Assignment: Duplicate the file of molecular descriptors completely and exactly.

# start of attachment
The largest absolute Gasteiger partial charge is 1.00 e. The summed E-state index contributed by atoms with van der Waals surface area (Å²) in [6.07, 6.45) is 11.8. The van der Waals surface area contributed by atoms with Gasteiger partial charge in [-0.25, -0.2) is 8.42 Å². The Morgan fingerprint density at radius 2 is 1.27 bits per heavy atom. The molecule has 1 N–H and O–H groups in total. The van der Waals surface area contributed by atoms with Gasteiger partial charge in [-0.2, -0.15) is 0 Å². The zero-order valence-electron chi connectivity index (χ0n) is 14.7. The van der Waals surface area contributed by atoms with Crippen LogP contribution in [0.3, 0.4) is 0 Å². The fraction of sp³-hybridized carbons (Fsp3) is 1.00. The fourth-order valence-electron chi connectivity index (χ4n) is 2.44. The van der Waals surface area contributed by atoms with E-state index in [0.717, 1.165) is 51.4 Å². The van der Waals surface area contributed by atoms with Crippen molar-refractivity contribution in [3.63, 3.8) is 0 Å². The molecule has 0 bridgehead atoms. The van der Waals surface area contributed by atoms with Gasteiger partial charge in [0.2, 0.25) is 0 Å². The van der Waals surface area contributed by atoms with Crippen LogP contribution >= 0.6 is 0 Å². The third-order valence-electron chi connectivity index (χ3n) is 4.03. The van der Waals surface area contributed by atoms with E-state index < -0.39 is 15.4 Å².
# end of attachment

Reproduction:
The largest absolute Gasteiger partial charge is 1.00 e. The summed E-state index contributed by atoms with van der Waals surface area (Å²) in [6.07, 6.45) is 11.8. The van der Waals surface area contributed by atoms with Gasteiger partial charge in [-0.25, -0.2) is 8.42 Å². The Morgan fingerprint density at radius 2 is 1.27 bits per heavy atom. The molecule has 1 N–H and O–H groups in total. The van der Waals surface area contributed by atoms with Gasteiger partial charge in [-0.2, -0.15) is 0 Å². The zero-order valence-electron chi connectivity index (χ0n) is 14.7. The van der Waals surface area contributed by atoms with Crippen LogP contribution in [0.3, 0.4) is 0 Å². The fraction of sp³-hybridized carbons (Fsp3) is 1.00. The fourth-order valence-electron chi connectivity index (χ4n) is 2.44. The van der Waals surface area contributed by atoms with E-state index in [0.717, 1.165) is 51.4 Å². The van der Waals surface area contributed by atoms with Crippen molar-refractivity contribution in [3.63, 3.8) is 0 Å². The molecule has 0 bridgehead atoms. The van der Waals surface area contributed by atoms with Gasteiger partial charge in [0.2, 0.25) is 0 Å². The van der Waals surface area contributed by atoms with Crippen LogP contribution >= 0.6 is 0 Å². The third-order valence-electron chi connectivity index (χ3n) is 4.03. The van der Waals surface area contributed by atoms with E-state index < -0.39 is 15.4 Å².